rr16

Active Member
5 Year Member
Messages
536
I tried posting a video but it's not an allowed file type. Will get some pictures at some point.
 

Mazan

Active Member
Messages
283
Yes, its quite difficult to be sure about the id. I have wondered about eigenmanni too. Mine have bred easily I started with just 6 and now there are over 20.
 

rr16

Active Member
5 Year Member
Messages
536
Yes, its quite difficult to be sure about the id. I have wondered about eigenmanni too. Mine have bred easily I started with just 6 and now there are over 20.
Have set this up in the tank today to see if I get any luck with a spawning.
 

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Mazan

Active Member
Messages
283
When mine bred the tank was quite overgrown with plants, mostly Vallisneria and water lettuce pretty much covering the top and with very long roots. I honestly didn’t realise how many small ones were in there until I moved them all to a bigger tank. Since then I have not seen any more tiny ones, this could be because there are so many more of them now to eat any eggs or newly hatched fry. In the first tank I did once see a male defending an almond leaf that was not yet fully submerged. I guess eggs were on the leaf though I couldn’t see them.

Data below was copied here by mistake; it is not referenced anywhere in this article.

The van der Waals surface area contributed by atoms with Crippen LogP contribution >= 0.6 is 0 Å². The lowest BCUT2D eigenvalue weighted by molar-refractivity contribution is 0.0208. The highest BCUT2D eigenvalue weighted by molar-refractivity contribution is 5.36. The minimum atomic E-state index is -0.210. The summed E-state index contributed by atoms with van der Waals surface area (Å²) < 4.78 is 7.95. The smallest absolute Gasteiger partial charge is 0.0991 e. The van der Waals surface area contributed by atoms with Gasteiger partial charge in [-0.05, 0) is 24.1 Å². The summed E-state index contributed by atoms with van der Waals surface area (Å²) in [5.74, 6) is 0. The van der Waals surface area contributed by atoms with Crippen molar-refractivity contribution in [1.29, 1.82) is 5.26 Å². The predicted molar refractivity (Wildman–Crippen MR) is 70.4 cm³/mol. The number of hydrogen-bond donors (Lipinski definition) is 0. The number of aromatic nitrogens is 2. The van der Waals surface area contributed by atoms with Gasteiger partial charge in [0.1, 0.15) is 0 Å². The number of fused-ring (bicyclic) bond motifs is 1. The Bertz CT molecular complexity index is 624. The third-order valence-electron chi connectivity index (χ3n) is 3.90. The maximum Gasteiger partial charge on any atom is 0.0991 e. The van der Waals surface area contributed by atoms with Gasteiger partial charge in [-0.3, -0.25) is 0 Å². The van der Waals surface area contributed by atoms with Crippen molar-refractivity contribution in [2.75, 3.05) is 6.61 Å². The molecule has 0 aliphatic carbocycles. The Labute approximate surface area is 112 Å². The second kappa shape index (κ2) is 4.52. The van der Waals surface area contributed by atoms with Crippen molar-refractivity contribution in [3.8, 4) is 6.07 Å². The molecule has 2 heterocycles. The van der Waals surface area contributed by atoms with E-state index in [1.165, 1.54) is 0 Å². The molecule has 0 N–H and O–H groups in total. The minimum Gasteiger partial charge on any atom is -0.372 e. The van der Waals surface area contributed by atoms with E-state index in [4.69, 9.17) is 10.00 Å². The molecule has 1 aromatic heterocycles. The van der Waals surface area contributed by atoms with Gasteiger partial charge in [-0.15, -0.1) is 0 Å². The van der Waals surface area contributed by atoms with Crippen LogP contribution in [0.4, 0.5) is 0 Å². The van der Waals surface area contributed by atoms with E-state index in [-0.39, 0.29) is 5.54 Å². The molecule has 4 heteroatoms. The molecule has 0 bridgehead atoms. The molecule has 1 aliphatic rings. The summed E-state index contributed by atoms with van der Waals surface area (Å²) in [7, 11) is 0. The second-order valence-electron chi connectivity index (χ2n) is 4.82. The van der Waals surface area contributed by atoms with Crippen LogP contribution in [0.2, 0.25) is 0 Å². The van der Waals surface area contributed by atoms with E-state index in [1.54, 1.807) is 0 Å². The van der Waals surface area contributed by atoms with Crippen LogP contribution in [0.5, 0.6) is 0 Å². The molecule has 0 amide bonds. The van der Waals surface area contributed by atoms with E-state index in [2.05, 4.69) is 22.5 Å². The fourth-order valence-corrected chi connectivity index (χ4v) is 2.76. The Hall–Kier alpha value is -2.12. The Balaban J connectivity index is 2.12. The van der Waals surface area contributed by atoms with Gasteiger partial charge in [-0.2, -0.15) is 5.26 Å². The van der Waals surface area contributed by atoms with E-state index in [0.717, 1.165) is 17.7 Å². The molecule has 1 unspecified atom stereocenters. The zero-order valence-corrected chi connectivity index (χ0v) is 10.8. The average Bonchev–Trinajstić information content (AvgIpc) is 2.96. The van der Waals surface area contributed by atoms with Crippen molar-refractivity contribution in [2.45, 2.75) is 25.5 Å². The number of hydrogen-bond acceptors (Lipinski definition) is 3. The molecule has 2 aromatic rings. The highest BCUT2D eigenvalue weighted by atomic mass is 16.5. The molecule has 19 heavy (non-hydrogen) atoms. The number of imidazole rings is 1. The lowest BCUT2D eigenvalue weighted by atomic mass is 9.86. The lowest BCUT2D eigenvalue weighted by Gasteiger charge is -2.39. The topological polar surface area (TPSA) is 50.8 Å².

rr16

Active Member
5 Year Member
Messages
536
Yes, mine have spawned on Catappa and oak leaves that have been in the process of sinking. They almost always used to be spawning very close to the surface, however, they seem to stay lower down in this tank which is why I have tried this new contraption.
 

dw1305

Well-Known Member
5 Year Member
Messages
2,783
Location
Wiltshire UK
Hi all,
I did once see a male defending an almond leaf that was not yet fully submerged. I guess eggs were on the leaf though I couldn’t see them.
Yes, mine have spawned on Catappa and oak leaves that have been in the process of sinking.
Same for me with Copella callolepis (sensu Zarske), always on a dead leaf, just below the surface.

Details (and a video) are at <"https://www.apistogramma.com/forum/threads/copella-callolepis-sensu-zarske.23469/#post-109288">.

I got up to at least seven at one point, but the last one has just died.

The problem I had in a 60 cm tank was that they really don't like one another (even the females), and that is really only enough real estate for two or three fish, and definitely only one male.

I keep incredibly weedy tanks and the only other occupants were (are) about 10 Corydoras pygmaeus, of various sizes, so if I tried with them again it would be in a much bigger tank, even though they are a small fish.

cheers Darrel
 

Mazan

Active Member
Messages
283